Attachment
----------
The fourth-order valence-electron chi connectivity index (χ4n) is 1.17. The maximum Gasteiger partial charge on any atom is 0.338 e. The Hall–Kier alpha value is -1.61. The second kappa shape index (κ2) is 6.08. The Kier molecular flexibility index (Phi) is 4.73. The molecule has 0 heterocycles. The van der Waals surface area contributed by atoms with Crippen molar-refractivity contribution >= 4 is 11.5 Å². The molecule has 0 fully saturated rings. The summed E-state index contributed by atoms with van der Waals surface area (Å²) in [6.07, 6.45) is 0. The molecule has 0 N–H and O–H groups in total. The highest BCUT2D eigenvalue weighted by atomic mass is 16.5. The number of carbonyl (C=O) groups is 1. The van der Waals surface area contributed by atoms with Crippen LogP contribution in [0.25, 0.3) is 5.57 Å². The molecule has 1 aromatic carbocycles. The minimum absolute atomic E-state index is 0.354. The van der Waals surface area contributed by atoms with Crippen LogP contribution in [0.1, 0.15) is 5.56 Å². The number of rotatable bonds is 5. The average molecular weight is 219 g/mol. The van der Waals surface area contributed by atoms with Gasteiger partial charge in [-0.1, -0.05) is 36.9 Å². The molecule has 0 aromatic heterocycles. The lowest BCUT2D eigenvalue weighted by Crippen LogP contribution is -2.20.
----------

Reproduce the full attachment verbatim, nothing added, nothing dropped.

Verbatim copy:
The fourth-order valence-electron chi connectivity index (χ4n) is 1.17. The maximum Gasteiger partial charge on any atom is 0.338 e. The Hall–Kier alpha value is -1.61. The second kappa shape index (κ2) is 6.08. The Kier molecular flexibility index (Phi) is 4.73. The molecule has 0 heterocycles. The van der Waals surface area contributed by atoms with Crippen molar-refractivity contribution >= 4 is 11.5 Å². The molecule has 0 fully saturated rings. The summed E-state index contributed by atoms with van der Waals surface area (Å²) in [6.07, 6.45) is 0. The molecule has 0 N–H and O–H groups in total. The highest BCUT2D eigenvalue weighted by atomic mass is 16.5. The number of carbonyl (C=O) groups is 1. The van der Waals surface area contributed by atoms with Crippen LogP contribution in [0.25, 0.3) is 5.57 Å². The molecule has 1 aromatic carbocycles. The minimum absolute atomic E-state index is 0.354. The van der Waals surface area contributed by atoms with Crippen LogP contribution in [0.1, 0.15) is 5.56 Å². The number of rotatable bonds is 5. The average molecular weight is 219 g/mol. The van der Waals surface area contributed by atoms with Gasteiger partial charge in [-0.1, -0.05) is 36.9 Å². The molecule has 0 aromatic heterocycles. The lowest BCUT2D eigenvalue weighted by Crippen LogP contribution is -2.20.